And John says the same thing:
“And by this we know that we have come to know him, if we keep his commandments. Whoever says “I know him” but does not keep his commandments is a liar, and the truth is not in him, but whoever keeps his word, in him truly the love of God is perfected. By this we may know that we are in him: whoever says he abides in him ought to walk in the same way in which he walked. Beloved, I am writing you no new commandment, but an old commandment that you had from the beginning. The old commandment is the word that you have heard.” (1 John 2:3-7)
There is a related principle that I should have brought up back on Day 1. It’s crucial to Shavuot, and we’ve missed it. Here it is from Exodus 15:13, the Song of Moses. “You have led in your STEADFAST LOVE the people whom you have redeemed; you are guiding them by your strength to your Holy abode.” This both speaks of where we are heading, as well as the manner by which He operates.
The word for “steadfast love” or often translated as “loving kindness”, really demonstrates what the downward flowing pipeline should look like to the world. One could argue that this concept, from the Hebrew word chesed (Strongs H2617) could be the most important posture that a Priest of Yah can operate in.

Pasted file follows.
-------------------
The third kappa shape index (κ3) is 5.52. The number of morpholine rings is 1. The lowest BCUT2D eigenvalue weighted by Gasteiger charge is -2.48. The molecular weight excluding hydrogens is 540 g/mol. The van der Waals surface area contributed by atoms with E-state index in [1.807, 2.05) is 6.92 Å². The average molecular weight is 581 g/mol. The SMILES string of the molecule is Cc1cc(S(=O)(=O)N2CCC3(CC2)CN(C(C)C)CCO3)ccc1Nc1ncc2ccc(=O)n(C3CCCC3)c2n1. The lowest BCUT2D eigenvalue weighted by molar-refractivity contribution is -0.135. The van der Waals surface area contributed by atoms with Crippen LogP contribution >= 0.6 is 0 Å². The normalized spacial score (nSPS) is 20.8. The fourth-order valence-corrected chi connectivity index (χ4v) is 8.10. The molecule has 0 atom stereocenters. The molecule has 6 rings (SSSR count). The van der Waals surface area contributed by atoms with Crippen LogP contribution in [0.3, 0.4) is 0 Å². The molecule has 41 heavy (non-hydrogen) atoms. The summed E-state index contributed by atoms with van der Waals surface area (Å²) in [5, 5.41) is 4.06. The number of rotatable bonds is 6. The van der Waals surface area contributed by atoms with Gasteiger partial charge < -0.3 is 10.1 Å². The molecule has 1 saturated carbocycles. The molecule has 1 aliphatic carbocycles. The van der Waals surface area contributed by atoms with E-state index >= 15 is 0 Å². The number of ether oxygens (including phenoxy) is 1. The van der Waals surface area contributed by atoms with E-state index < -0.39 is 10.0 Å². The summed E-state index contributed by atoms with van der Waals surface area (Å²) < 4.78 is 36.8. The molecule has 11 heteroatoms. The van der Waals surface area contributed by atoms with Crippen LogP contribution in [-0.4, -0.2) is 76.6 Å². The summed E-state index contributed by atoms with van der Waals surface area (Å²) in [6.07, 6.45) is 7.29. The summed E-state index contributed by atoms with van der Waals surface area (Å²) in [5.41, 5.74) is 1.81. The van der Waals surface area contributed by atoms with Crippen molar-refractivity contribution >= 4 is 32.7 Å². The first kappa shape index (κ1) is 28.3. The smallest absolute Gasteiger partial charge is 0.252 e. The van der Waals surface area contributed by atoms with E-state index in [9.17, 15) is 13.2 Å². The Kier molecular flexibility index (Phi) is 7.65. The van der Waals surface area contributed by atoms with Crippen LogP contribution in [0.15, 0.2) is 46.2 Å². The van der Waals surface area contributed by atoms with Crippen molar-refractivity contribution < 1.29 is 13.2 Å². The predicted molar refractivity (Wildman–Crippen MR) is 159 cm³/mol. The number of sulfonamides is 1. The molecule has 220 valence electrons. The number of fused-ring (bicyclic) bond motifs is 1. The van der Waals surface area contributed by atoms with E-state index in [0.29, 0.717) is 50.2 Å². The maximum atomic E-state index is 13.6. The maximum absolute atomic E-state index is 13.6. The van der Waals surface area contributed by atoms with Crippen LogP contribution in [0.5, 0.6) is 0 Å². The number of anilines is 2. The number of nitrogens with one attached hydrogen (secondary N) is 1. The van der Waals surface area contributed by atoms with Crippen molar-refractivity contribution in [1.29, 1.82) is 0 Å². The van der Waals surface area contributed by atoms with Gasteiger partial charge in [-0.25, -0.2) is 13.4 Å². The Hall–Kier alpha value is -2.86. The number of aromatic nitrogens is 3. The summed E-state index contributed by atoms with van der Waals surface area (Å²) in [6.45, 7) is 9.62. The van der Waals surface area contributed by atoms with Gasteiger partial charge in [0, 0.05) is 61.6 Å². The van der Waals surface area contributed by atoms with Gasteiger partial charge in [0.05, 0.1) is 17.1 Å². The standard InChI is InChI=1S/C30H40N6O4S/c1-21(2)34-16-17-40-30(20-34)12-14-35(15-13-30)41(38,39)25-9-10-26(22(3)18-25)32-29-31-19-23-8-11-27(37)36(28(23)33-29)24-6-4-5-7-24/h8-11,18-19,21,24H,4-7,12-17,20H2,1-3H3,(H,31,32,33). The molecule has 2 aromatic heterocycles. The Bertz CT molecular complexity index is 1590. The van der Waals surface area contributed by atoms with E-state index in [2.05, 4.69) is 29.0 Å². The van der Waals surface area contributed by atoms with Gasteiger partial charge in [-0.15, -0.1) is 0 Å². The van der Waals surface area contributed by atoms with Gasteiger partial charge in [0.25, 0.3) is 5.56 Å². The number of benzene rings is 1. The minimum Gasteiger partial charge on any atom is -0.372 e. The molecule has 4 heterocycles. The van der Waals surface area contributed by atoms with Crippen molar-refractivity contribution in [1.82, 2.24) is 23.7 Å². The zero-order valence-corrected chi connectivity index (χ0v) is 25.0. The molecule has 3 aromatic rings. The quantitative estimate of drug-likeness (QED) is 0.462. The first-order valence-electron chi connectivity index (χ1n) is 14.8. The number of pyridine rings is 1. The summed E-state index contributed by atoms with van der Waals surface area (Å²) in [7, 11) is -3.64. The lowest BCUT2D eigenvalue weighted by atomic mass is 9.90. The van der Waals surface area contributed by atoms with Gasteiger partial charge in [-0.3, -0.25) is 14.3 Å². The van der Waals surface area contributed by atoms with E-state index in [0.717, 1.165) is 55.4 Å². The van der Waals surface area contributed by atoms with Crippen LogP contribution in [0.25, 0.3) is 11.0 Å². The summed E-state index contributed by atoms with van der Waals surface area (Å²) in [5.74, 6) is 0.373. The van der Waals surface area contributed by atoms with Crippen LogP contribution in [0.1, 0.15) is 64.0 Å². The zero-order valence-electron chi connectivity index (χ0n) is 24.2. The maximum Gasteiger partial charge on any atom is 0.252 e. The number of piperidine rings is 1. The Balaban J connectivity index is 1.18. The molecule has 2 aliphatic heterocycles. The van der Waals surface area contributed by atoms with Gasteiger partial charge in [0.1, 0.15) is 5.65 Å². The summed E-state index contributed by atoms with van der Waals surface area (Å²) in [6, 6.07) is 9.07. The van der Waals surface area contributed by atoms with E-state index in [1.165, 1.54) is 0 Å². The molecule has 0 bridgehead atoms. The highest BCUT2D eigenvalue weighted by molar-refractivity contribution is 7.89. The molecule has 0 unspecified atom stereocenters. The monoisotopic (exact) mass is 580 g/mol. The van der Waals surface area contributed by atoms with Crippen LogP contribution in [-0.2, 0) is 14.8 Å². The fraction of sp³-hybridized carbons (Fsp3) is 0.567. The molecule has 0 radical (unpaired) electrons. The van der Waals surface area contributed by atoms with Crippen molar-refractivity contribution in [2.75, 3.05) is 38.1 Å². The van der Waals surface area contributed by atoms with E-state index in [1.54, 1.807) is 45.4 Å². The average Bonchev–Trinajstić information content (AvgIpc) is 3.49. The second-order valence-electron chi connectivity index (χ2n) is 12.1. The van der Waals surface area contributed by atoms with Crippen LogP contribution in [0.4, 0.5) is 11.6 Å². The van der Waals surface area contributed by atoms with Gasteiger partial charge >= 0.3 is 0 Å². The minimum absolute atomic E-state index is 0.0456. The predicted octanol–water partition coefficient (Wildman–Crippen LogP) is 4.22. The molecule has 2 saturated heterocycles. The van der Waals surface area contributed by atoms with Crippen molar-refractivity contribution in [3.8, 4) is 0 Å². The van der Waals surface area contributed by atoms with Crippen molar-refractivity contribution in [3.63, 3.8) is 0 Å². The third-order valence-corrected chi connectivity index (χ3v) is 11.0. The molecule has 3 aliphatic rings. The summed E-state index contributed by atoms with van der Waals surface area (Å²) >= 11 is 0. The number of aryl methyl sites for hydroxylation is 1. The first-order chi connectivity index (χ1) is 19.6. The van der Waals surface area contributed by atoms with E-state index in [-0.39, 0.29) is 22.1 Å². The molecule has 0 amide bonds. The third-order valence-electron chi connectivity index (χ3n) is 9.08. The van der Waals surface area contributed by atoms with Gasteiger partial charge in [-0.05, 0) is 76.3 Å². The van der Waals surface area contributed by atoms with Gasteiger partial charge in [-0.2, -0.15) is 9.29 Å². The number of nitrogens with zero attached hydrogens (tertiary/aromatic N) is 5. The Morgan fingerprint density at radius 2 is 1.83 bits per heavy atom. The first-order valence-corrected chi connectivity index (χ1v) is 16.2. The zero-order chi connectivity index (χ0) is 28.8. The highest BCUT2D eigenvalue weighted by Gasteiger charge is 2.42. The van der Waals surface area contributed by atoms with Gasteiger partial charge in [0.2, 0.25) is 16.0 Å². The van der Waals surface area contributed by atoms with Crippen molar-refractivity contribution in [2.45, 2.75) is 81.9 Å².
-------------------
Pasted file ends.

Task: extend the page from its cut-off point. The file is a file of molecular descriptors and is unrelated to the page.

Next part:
He shows us forgiveness, for example, so we are called to forgive others.
He blesses us financially, so we are called to give.
He offers us life, so we are called to increase and multiply.
He puts his Name upon us, so it is our duty to declare that Name to the whole earth.
He adopted us, so we are called to adopt others.
He clothes us and feeds us, so we are to never say “no” when we are asked to help likewise.
He carries our burdens so we are called to carry the burden of others.
We reap what we sew, so we better be sewing Kingdom seeds.
“Freely we have received; freely give”.
This is the nature of chesed. This is the the Way.
The opposite of chesed would be to hide our light under a basket.
Or to bury our talents.
Or to camp by bitter [stagnant] waters instead of perpetually flowing living waters.
Or to have an ‘evil eye’. (See, Ananias and Saphira’s example of Yah’s deadly judgement because they lied about money they had publicly pledged to Yah.)
Even when we take credit for our generosity, or pray long and loud prayers to Yah for all to hear, or pour ashes on our heads to show our holiness to others, or sit ourselves at the head of the table—all of this interrupts the flow of His chesed from Heaven to earth.